April 23, 2014 1:13 pm

Paramedics called to 24 Sussex, reportedly after Harper son’s 18th bday

Video: An ambulance was called to the Prime Minister’s residence on Saturday night to treat an 18-year-old for alcohol poisoning. Vassy Kapelos has the details.

OTTAWA – Paramedics were called to Prime Minister Stephen Harper’s official residence last weekend, reportedly to attend to an 18-year-old female with suspected alcohol poisoning.

The RCMP confirmed that Ottawa Paramedic Services were called to 24 Sussex Dr. on the weekend, but provided no other details.

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According to Jenna Zeisig, whose cousin was at the residence, there was an 18th birthday party for Harper’s son, Ben, at 24 Sussex on Saturday.

“She said (the party) was really big,” Zeisig said.

Quebec’s Cogeco News reported Wednesday that the woman suffered from what was suspected to be alcohol poisoning after attending a party at the residence and was transported to hospital.

A spokesman for the paramedics said they responded to a call on Sussex Drive early Sunday morning. “Due to confidentiality reasons we cannot comment further on the specifics of the call,” spokesman J.P Trottier wrote in an email.

The RCMP said the call was not related to anyone in the Harper family.

“The RCMP’s role is to ensure the personal protection of the Prime Minister and his family. The RCMP is also responsible for security at their official residence,” spokeswoman Cpl. Lucy Shorey wrote in an email.

“This was a medical call and not a police matter. It did not involve any of our protectees.”

A spokesman for the prime minister’s office said he had nothing to add to the story.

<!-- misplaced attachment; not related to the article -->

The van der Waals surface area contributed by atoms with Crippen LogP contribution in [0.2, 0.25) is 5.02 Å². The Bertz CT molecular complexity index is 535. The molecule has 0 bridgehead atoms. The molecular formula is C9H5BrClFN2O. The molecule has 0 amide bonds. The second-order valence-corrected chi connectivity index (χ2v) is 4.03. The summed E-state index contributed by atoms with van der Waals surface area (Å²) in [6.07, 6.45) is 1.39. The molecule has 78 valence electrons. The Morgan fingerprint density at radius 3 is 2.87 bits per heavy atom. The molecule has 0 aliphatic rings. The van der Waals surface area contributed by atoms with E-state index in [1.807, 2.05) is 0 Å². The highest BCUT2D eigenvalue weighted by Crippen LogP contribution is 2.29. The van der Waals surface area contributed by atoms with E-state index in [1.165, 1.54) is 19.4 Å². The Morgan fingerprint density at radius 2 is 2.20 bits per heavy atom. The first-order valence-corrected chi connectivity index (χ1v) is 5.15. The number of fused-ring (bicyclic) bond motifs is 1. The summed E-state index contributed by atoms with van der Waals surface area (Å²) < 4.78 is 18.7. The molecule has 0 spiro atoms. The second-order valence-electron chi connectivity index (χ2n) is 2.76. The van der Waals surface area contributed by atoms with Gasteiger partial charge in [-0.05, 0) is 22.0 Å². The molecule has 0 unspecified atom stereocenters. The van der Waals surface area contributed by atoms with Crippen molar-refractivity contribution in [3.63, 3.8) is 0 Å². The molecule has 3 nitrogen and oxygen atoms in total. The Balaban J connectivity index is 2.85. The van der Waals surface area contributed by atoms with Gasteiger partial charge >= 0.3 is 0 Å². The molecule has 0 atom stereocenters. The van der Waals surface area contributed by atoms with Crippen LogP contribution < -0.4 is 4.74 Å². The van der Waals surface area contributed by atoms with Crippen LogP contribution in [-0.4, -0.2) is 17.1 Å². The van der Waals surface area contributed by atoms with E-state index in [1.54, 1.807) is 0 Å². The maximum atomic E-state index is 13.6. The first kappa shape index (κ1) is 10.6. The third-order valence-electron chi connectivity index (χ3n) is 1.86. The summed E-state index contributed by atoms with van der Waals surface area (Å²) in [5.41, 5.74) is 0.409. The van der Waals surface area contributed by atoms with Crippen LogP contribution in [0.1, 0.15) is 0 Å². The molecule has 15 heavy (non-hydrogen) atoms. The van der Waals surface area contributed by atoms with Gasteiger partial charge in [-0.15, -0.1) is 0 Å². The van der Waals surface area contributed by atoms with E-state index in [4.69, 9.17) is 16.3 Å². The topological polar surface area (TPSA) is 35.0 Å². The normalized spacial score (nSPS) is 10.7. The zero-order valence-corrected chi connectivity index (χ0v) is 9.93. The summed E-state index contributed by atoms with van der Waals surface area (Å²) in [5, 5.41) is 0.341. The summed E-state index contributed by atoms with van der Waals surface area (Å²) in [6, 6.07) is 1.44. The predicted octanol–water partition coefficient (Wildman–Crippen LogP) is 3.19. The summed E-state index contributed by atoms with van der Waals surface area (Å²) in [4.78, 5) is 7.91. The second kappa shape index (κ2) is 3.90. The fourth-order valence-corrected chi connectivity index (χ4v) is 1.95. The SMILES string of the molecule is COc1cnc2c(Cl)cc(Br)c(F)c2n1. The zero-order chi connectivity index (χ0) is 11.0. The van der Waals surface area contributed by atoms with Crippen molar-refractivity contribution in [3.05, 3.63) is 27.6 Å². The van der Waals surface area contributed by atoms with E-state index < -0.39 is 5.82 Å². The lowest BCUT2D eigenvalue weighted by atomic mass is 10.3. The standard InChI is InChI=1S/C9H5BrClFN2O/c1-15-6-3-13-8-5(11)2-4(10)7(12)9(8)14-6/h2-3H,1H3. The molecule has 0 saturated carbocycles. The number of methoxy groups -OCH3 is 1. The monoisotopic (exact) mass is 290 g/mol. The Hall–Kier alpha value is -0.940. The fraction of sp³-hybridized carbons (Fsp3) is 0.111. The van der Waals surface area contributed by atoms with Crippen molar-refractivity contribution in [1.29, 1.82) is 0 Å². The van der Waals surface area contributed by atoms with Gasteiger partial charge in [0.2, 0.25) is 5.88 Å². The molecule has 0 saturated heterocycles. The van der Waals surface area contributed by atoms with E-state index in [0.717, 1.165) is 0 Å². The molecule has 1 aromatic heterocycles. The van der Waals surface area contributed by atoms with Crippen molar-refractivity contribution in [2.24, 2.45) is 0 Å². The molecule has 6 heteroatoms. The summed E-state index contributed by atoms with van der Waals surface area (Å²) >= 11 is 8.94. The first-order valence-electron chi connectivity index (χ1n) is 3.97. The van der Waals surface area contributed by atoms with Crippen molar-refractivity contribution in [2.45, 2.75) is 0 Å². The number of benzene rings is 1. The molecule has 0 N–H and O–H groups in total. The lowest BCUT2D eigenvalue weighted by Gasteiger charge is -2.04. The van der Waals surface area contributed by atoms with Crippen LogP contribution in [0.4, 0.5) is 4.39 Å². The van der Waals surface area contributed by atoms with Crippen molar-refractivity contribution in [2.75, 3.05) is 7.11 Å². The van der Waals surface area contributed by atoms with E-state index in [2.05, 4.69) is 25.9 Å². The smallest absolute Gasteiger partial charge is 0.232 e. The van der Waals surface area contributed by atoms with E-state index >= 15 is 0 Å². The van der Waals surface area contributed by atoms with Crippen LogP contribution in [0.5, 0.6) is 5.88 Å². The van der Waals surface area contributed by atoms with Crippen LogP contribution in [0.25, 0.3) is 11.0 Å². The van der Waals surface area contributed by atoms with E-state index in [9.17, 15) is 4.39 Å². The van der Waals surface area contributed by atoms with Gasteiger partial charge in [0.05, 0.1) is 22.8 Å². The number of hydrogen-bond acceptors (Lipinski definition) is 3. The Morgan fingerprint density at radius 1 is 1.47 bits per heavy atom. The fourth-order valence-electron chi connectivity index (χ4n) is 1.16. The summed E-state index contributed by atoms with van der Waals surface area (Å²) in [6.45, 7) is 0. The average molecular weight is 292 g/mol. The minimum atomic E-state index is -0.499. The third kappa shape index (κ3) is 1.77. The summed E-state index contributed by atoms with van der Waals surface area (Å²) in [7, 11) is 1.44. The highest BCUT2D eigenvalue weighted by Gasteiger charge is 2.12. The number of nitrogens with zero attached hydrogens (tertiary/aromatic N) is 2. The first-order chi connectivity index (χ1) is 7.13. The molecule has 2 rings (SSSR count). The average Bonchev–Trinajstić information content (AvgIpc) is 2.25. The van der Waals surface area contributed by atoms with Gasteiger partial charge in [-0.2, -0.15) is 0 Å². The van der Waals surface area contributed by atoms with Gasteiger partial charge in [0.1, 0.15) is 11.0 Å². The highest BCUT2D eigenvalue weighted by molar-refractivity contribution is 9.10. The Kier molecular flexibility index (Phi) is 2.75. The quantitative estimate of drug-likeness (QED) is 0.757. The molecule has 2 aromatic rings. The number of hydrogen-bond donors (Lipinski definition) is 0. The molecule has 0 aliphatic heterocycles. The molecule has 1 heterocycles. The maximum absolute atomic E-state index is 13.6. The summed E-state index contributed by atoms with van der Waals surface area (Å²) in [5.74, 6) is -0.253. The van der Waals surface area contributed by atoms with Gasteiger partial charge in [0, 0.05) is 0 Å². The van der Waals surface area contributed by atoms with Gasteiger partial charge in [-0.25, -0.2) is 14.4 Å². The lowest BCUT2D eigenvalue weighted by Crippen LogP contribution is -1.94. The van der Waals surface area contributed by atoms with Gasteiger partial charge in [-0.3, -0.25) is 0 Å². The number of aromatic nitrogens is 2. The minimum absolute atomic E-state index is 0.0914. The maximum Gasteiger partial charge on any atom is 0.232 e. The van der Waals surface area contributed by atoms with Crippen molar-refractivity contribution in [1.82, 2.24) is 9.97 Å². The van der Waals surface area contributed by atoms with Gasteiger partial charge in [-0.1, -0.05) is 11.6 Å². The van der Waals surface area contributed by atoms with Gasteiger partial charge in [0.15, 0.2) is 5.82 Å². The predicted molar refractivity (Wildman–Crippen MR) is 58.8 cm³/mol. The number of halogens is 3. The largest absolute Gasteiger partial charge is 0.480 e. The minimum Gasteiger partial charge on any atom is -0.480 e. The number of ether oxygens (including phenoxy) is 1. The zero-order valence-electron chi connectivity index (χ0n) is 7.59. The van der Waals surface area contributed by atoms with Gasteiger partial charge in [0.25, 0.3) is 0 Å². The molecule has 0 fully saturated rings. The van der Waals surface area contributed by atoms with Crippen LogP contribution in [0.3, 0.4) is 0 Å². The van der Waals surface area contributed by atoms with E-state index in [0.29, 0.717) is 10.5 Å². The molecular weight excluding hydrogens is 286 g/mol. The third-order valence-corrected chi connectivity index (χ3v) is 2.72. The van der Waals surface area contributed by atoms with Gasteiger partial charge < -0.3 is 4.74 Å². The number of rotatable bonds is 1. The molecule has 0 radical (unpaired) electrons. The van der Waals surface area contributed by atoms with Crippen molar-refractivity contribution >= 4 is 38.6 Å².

Harper’s son, Ben, is a student at a downtown Ottawa high school.

The legal drinking age in Ontario is 19.

WATCH: Questions being raised about what’s really going on behind closed doors at 24 Sussex Drive

In Ontario it is legal to serve your own underage children alcohol, but not other peoples’ children, even with parental consent, said Andrew Murie, chief executive officer of Mother’s Against Drunk Driving Canada.

If parents know there is underage drinking in the home and don’t do anything about it, they could be civilly liable upon accident or death, he said.

“If you even had any awareness there was underage people there, you can’t turn a blind eye to it,” said Murie.

But the difficulty is proving the parents knew.

“Underage drinking is common. What very seldom happens is there’s actually lawsuits brought and damages awarded, because you have to prove the pure negligence of the people that were involved with it,” he said.

“A lot of times in these underage parties, the parents don’t know.”

Murie added that in most cases, parents stumble across drunk teenagers and are forced to deal with the situation. He said it’s possible that happened to the Harpers last weekend.

“This lady could have shown up, Harper’s had nothing to do with it, they saw the girl was in great harm, did what every responsible parent would do, call the paramedics got her taken care of, and they had no role in this whatsoever,” he said.

“That’s also very typical as well.”

© Shaw Media, 2014

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